If your employer fired you for what they claimed was misconduct, you still may be able to collect unemployment benefits and possibly sue them for wrongful termination. After all, misconduct is not always easily defined; it’s often a matter of interpretation and degree. This is particularly true under Florida’s amended Unemployment Compensation Law, which redefined employee misconduct in 2011.
Misconduct and Unemployment Benefits
If you feel that you’ve been wrongfully terminated, you should consider contacting an unemployment law attorney before seeking unemployment benefits. An attorney can help determine if you may have committed misconduct, because, as mentioned, it’s not always easily definable.
For example, if you’ve been terminated for chronic absenteeism or tardiness, the number and length of absences will be considered, as will the need for your former employer to prove there was no just cause for the absences or that you did not provide sufficient notice. The same holds true for employers’ rules, which are often not consistently or fairly enforced. Finally, under Florida’s Unemployment Compensation Law, employee misconduct can occur outside of the workplace. But how is “conscious disregard of an employer’s interests” outside of the workplace defined?
If your former employer claims that you were terminated because of misconduct, you will likely be denied benefits and will have to file an appeal with the Florida Department of Economic Opportunity. However, you only have 20 days to file your appeal, so that’s why it could be in your best interest to contact an attorney around the time you file or even before.
Once your request is received, the Office of Appeals will schedule a hearing before an appeals referee. You will be notified when and where the hearing will take place and how you can submit evidence and witness testimony. During the hearing, the referee will review documents, ask questions, and decide on your appeal.
Your former employer will likely be represented by an attorney at the hearing, so it’s a good idea to consider representation as well. Your attorney can help you prepare all needed documents and, if possible, can gather expert witnesses on your behalf.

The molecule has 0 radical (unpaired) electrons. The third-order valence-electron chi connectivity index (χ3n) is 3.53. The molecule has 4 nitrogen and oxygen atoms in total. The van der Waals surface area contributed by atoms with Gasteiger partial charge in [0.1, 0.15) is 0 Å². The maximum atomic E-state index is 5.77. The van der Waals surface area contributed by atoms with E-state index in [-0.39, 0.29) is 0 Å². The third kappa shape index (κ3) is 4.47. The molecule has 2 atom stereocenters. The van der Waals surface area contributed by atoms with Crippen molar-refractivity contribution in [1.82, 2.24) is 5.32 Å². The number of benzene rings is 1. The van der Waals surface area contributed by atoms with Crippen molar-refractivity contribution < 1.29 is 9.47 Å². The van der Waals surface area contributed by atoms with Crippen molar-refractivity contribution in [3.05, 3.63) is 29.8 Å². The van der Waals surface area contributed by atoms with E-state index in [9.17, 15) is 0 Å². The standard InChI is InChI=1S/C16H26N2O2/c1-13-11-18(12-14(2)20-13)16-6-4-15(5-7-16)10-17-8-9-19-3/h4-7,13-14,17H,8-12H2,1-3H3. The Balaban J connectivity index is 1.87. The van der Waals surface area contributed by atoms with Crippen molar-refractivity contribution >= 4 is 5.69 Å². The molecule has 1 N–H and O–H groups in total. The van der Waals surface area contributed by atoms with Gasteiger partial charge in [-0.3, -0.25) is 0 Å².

When the hearing ends, the referee will make a decision, and if he/she rules in your favor, you may want to consider talking to your attorney about a wrongful termination suit against your former employer.
Moving Forward With a Wrongful Termination Suit
The standard for determining eligibility for unemployment benefits and the issues involved in making that determination are often very different. You may be awarded benefits, but not have a wrongful termination claim. You may be denied benefits and find that you have a very strong claim that your termination was otherwise unlawful. You and your attorney will evaluate the facts and law outside the constraints of the “misconduct” standard imposed under the unemployment laws. If you do have a viable basis to challenge your termination, you will follow the procedures of a wrongful termination claim. For example, you will first have to file with the Equal Employment Opportunity Commission (EEOC) and the Florida Commission on Human Relations (FCHR). However, Florida is an at-will employment state, so even if you were awarded unemployment benefits, your former employer may claim that they fired you for a lawful reason.
One example of when you may be able to claim wrongful termination falls under subsection (e) of Florida’s Unemployment Compensation Law—violation of an employer’s rule. If the employer’s rule is not lawful—for example, it violates the Occupational Safety and Health Administration’s safety rules—then you may be able to prove that you were working under unsafe conditions and move forward with a suit.
If you feel that you were unfairly denied unemployment benefits or wrongfully terminated through no fault of your own, it may be in your best interest to contact an unemployment law attorney. For more information on wrongful termination, please download our free Wrongful Termination: When Firing Is Illegal guide.